This part of her history is merely a footnote in a few books or articles available about her private life. It was not considered or treated as a public topic by any of her family and friends, then or now. While there are many threads on the internet that swirl with talk of her known drug problems, the information offered is mostly unverified so this website will not linger on it or offer speculation.

What I am sure of, there is much more to Emily than her addiction and why my focus will remain strong on other positive aspects of her life. Likewise, the audio below is a revealing conversation between David B.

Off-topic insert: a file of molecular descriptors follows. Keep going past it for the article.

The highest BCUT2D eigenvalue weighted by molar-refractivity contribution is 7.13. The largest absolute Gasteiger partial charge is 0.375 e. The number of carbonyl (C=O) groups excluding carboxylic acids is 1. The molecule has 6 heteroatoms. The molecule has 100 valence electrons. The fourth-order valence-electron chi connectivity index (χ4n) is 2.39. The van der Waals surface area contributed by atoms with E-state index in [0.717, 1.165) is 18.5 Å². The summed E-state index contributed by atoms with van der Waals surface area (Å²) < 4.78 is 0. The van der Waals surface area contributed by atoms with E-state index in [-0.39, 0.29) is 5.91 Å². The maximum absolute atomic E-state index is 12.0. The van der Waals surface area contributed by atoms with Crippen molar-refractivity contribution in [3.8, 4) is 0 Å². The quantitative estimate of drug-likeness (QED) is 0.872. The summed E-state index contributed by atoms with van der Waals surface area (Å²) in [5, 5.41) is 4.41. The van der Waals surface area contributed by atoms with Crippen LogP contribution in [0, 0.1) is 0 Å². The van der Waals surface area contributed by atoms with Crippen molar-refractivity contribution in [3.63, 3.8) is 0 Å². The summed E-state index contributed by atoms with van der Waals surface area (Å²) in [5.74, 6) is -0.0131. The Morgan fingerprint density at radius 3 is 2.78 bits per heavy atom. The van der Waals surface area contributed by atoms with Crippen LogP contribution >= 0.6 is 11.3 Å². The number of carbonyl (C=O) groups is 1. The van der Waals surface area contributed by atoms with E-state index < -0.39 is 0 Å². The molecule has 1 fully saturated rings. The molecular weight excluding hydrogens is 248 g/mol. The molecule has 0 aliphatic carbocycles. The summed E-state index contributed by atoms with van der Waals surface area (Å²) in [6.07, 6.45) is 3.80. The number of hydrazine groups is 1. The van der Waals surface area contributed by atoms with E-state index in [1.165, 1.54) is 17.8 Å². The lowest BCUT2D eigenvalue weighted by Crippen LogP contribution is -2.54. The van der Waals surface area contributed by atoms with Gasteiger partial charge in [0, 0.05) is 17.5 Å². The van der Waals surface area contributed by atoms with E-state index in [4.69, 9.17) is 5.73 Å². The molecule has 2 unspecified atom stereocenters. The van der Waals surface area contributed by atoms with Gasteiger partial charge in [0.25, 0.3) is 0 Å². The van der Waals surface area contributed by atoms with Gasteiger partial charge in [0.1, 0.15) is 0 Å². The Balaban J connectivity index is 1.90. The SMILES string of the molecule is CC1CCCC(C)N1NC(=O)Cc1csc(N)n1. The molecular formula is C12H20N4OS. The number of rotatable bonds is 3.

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The Rise and Decline of Guitarist Emily Remler

She was praised by jazz guitarist Herb Ellis , who referred to her as "the new superstar of guitar" and introduced her at the Concord Jazz Festival in She recorded Together with guitarist Larry Coryell. She participated in the Los Angeles version of Sophisticated Ladies from — and toured for several years with Astrud Gilberto. She also made two guitar instruction videos. In , she was artist in residence at Duquesne University and the next year received the Distinguished Alumni award from Berklee. Bob Moses , the drummer on Transitions and Catwalk, said, "Emily had that loose, relaxed feel. She swung harder and simpler.